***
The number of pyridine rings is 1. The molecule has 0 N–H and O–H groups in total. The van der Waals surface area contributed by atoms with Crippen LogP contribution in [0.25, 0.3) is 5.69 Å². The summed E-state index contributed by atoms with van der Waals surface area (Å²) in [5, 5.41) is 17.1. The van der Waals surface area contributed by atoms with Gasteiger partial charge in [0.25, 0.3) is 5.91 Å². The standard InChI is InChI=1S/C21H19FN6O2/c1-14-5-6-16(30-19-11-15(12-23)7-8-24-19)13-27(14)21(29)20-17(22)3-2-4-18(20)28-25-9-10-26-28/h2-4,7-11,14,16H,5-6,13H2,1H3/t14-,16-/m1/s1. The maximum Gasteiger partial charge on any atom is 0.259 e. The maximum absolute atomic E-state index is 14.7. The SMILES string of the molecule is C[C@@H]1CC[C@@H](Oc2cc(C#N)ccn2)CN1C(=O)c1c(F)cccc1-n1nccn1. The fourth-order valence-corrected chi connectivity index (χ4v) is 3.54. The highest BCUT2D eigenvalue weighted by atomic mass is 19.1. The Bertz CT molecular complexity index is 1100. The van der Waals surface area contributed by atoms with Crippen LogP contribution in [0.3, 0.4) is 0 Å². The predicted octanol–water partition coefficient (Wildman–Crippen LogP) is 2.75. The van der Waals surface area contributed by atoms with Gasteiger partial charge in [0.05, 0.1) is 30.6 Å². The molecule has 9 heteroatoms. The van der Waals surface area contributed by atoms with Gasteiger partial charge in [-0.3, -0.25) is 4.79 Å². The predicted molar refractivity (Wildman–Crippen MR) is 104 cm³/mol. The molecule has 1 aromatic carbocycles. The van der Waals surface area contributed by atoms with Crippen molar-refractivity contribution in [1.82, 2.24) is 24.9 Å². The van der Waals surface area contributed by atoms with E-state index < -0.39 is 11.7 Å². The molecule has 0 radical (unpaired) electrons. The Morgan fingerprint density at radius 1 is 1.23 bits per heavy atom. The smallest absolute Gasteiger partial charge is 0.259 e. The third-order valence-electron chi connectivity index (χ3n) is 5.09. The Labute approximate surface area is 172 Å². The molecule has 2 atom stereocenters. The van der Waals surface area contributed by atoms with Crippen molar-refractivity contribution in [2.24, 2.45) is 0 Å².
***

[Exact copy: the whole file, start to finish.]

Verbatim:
The number of pyridine rings is 1. The molecule has 0 N–H and O–H groups in total. The van der Waals surface area contributed by atoms with Crippen LogP contribution in [0.25, 0.3) is 5.69 Å². The summed E-state index contributed by atoms with van der Waals surface area (Å²) in [5, 5.41) is 17.1. The van der Waals surface area contributed by atoms with Gasteiger partial charge in [0.25, 0.3) is 5.91 Å². The standard InChI is InChI=1S/C21H19FN6O2/c1-14-5-6-16(30-19-11-15(12-23)7-8-24-19)13-27(14)21(29)20-17(22)3-2-4-18(20)28-25-9-10-26-28/h2-4,7-11,14,16H,5-6,13H2,1H3/t14-,16-/m1/s1. The maximum Gasteiger partial charge on any atom is 0.259 e. The maximum absolute atomic E-state index is 14.7. The SMILES string of the molecule is C[C@@H]1CC[C@@H](Oc2cc(C#N)ccn2)CN1C(=O)c1c(F)cccc1-n1nccn1. The fourth-order valence-corrected chi connectivity index (χ4v) is 3.54. The highest BCUT2D eigenvalue weighted by atomic mass is 19.1. The Bertz CT molecular complexity index is 1100. The van der Waals surface area contributed by atoms with Crippen LogP contribution in [0.3, 0.4) is 0 Å². The predicted octanol–water partition coefficient (Wildman–Crippen LogP) is 2.75. The van der Waals surface area contributed by atoms with Gasteiger partial charge in [0.05, 0.1) is 30.6 Å². The molecule has 9 heteroatoms. The van der Waals surface area contributed by atoms with Gasteiger partial charge in [-0.3, -0.25) is 4.79 Å². The predicted molar refractivity (Wildman–Crippen MR) is 104 cm³/mol. The molecule has 1 aromatic carbocycles. The van der Waals surface area contributed by atoms with Crippen molar-refractivity contribution in [1.82, 2.24) is 24.9 Å². The van der Waals surface area contributed by atoms with E-state index < -0.39 is 11.7 Å². The molecule has 0 radical (unpaired) electrons. The Morgan fingerprint density at radius 1 is 1.23 bits per heavy atom. The smallest absolute Gasteiger partial charge is 0.259 e. The third-order valence-electron chi connectivity index (χ3n) is 5.09. The Labute approximate surface area is 172 Å². The molecule has 2 atom stereocenters. The van der Waals surface area contributed by atoms with Crippen molar-refractivity contribution in [2.24, 2.45) is 0 Å².